Monday, 18 July 2016

Door mechanism repair

Just as we wanted to go out last Tuesday the locking mechanism on one of the pair of our back doors refused to move. One bolt was stuck out and the other dropped in.

This is the mechanism on the door that has to be closed first or opened last on a pair of uPVC French doors. I now know that this is called the slave gear box.

We had a quick look on the Internet but the videos we found only mentioned the first door not the second, so we called out a locksmith.

To cut a long job short, we were not impressed by the guy that came to fix the door. He took a very long time to fiddle with the door and eventually take it apart only to say he didn't have the part to fix it. I saw him take loads of measurements.

Eventually he struggled to put it back together and I suggested that as he needed to take it apart to fit the replacement part when it arrived, that he should simply close the door and use a screw to hold the locking mechanism fast. We could still use the first of the two doors to go in and out and the thing would still be fully secure when closed.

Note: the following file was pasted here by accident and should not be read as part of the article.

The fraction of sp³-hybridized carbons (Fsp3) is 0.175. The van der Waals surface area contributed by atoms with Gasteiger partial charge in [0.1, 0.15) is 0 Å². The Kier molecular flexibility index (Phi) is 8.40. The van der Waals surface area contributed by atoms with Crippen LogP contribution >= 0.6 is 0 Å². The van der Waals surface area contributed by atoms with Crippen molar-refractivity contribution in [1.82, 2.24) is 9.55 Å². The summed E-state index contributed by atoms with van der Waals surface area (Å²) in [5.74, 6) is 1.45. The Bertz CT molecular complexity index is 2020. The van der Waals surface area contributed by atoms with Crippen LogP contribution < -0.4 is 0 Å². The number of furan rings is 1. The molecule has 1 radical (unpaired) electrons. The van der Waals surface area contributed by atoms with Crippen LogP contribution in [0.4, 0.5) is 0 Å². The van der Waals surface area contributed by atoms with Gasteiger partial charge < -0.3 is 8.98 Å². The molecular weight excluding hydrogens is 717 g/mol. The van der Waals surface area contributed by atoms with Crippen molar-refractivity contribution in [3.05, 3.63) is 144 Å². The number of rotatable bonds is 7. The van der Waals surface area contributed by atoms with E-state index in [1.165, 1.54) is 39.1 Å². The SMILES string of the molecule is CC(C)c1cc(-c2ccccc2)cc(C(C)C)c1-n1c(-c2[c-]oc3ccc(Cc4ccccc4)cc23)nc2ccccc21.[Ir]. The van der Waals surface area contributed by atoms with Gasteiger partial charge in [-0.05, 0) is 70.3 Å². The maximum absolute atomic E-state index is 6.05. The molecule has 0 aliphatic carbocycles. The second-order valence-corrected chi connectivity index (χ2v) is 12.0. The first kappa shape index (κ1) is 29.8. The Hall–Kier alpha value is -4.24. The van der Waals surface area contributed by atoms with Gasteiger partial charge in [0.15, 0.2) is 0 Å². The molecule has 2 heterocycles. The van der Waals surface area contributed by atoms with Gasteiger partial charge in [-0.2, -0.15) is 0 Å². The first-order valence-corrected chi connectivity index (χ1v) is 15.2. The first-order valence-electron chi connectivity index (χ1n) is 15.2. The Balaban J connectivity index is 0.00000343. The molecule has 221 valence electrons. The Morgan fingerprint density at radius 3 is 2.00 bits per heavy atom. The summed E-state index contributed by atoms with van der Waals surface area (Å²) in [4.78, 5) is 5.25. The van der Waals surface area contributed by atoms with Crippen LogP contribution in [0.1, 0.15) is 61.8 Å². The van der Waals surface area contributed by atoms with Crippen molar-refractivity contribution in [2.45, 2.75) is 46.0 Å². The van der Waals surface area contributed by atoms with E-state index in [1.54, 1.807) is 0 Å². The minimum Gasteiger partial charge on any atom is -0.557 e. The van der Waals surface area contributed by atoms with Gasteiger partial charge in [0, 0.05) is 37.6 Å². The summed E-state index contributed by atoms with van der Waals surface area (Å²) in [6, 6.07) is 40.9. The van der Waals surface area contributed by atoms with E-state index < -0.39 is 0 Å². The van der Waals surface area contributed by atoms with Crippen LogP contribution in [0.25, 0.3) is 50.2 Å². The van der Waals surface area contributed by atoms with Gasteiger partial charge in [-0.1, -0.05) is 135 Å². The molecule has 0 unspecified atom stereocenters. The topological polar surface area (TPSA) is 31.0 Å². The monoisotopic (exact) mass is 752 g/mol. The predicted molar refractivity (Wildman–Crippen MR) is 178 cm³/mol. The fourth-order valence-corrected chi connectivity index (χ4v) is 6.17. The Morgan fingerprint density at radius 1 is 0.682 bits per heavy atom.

He contacted his office to put the order through for the necessary part and I had to pay for the call out.

From one photo I had already found the make and exact part of the bit that was broken and I could have had it delivered next day. There was no reason why a professional locksmith company should not have already got the part.

3 days latter I called up their office to find out when the replacement part would arrive.

They could not give me any information about the status of my order. I have no patience for this sort of thing and cancelled the order there and then.


This was 4pm on a Friday. By the middle of Saturday, I had received and fitted the part.


I now know that these locks are measured as the distance from the centre of the lock barrel to the front face of the lock and from the centre of the barrel to the centre of the handle spindle. In my case it is a 35-92 lock, 35mm and 92mm.

I have written off the call out fee as training for me to know how to take a uPVC door apart. It is very unlikely that I will be calling a locksmith again.


The little bit of knowledge I did not have at the start was that the overlapping plastic lip on the door was a complete unit simply held on by 4 long screws. Once that is off the slave mechanism is visible and easy to remove, just lots of normal screws.


Before removing anything, mark the exact positions of the metalwork for the latches. This will save a lot of time when re-assembling the door. In my case the locksmith and the original fitters had already put those marks on.